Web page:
In part 1 of our wedding series, we set the stage on which the events of a Persian wedding occur. We also described each of the elements of the sofreyé aghd, the table on which all the symbolic elements of the wedding are placed. In this post, let’s explore what actually takes place during the aghd, or ceremony.
First: The Set-Up and Some Words about Marriage
The groom is seated on the stool at the end of the sofreyé aghd. He is facing the guests with the mirror and candlesticks faced towards him. He can see his reflection in the mirror, representing eternity. The candlesticks are lit before the ceremony begins. There are two of them representing the bride and groom and the eternal light and passion they will share with one another. This fire element comes directly from Zoroastrian tradition, like most of the other traditions of the ceremony.
The bride enters wearing a veil, often accompanied by her mother and father. She has a seat to the left of the groom. After having a seat, she lifts her veil, and the groom’s first image of her is in the mirror before him.
The bride and groom sit beneath a canopy held up either by female family members, or in modern weddings, by the members of the bride’s bridal party. This canopy signifies that the bride and groom are now combined under the same umbrella or roof.
The ceremony officiant is generally someone who can legally sign the marriage documents. He (the officiant is almost always an older male), will start the proceeding by reading verses from the Quran, and saying a few things about marriage. In modern weddings, official documents are often signed before the ceremony, and if the couple is not religious, a secular officiant is chosen. In this case, rather than reciting religious texts, poetry is read, usually the poetry of Hafez, Sa’adi, or Rumi.
While the officiant is talking, happily married women (starting with family members, and then expanding to friends among the guests) take turns rubbing sugar cones together above the canopy. The sugar granules sprinkle onto the canopy, signifying showering the couple in sweetness.
Next: The Consent
At this point in the ceremony, the officiant asks for the consent of the bride and groom.
First, he asks the groom if he consents to marry the bride. The groom immediately says ‘balé’, or yes.
Next, he asks the bride- now this is the fun part. When he asks the bride, her goal is to make the guests, and especially the groom, a bit nervous by making them wait for an answer. So after he asks her if she consents to marrying the groom, she remains silent. After a couple seconds of nervous silence, someone from the audience yells out an excuse for why the bride isn’t answering. For instance, they might say- ‘The bride has gone out to pick flowers!’ The officiant asks again. Again, she remains silent, and a member of the audience shouts another excuse- ‘The bride has gone to get coffee with her friends!’. The officient asks a third time, and this time, the bride says ‘with the permission of my father and mother- balé!’ And everyone starts kelling (the loud lee-lee-lee-lee sounds all middle easterners make) and clapping in joy.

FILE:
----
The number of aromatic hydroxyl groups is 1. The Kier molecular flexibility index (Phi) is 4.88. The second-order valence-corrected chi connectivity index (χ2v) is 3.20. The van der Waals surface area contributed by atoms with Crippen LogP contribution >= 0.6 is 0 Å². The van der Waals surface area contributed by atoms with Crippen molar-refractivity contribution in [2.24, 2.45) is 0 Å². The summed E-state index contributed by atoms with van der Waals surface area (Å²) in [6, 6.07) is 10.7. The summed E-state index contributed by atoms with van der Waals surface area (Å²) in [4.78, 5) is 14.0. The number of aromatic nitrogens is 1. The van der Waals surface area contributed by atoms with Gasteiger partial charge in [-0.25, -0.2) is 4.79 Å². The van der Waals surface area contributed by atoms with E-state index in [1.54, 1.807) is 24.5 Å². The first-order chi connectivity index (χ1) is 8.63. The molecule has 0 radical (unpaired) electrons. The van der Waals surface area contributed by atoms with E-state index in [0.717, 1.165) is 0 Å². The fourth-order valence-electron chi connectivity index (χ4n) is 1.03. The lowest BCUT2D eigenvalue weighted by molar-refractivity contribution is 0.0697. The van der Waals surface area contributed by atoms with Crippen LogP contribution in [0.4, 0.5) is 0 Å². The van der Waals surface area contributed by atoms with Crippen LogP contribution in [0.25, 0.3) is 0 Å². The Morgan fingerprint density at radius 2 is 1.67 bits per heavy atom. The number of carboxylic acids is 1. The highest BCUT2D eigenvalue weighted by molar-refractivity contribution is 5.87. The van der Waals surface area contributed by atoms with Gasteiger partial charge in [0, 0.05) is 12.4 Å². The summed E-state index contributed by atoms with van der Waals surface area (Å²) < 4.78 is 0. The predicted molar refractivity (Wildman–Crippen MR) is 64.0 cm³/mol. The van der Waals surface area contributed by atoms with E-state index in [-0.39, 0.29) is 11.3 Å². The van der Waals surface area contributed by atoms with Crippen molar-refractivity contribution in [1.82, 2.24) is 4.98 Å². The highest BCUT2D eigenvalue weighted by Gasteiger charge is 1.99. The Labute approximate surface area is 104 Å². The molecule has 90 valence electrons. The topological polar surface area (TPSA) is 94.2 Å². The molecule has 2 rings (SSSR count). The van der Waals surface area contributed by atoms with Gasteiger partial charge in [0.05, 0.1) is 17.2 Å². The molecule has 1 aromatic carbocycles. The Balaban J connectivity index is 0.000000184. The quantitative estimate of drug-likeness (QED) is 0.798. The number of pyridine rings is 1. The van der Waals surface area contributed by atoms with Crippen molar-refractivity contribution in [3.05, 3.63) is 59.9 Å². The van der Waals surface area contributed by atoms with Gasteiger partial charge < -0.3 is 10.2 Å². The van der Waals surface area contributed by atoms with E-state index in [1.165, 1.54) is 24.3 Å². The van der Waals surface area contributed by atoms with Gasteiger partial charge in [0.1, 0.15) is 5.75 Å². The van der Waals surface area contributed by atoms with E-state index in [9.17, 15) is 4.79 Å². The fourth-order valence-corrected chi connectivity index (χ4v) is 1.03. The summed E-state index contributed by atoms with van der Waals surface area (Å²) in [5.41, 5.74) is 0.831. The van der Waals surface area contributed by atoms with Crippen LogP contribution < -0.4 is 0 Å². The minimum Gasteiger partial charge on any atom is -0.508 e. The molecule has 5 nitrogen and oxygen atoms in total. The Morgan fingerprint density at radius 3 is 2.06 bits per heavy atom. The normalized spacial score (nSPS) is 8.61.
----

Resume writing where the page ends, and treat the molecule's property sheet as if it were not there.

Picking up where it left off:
Next: Honey and Smooches
Now that the bride and groom have consented, a couple of things happen.
The groom lifts the veil from over the face of his bride and sees her for the first time in the mirror in front of them. The mirror signifies eternity, and they are seeing the reflection of their life together in eternity.
Now it’s time for the honey exchange, perhaps the most beautiful and sensual part of the wedding ceremony. After the consent has occurred, the groom picks up a jar of honey (asal) that from the table. He dips his little finger into the jar of honey, and feeds it to the bride. She then does the same for him. This is to symbolize that they will feed each other sweetness and sustenance throughout their lives together.
Finally, the groom is free to kiss (boos) his new bride.
Next: More Smooches
Now that the bride and groom have both consented and exchanged sweetness and kisses, their immediate family members rush to congratulate them, kissing each on the cheek, and often showering them with presents of gold (talā) jewelry. After the immediate family has congratulated the couple, the rest of the guests of the ceremony come up one by one to kiss the bride and groom and offer congratulations.
After being kissed by everyone and their mothers, the bride and groom get up and exit the ceremony. As they walk back down the aisle, they are showered with coins, flower petals, and confetti eggs. Accompanied by joyous music and raucous merrymaking, they exit and get ready for the next part- the reception!
Key vocabulary words learned in this post:
- asal (honey)
- balé (yes)
- bā ejāzeyé mādar va pedaram, balé! (with the permission of my mother and father, yes!)
- talā (gold)
- boos (kiss)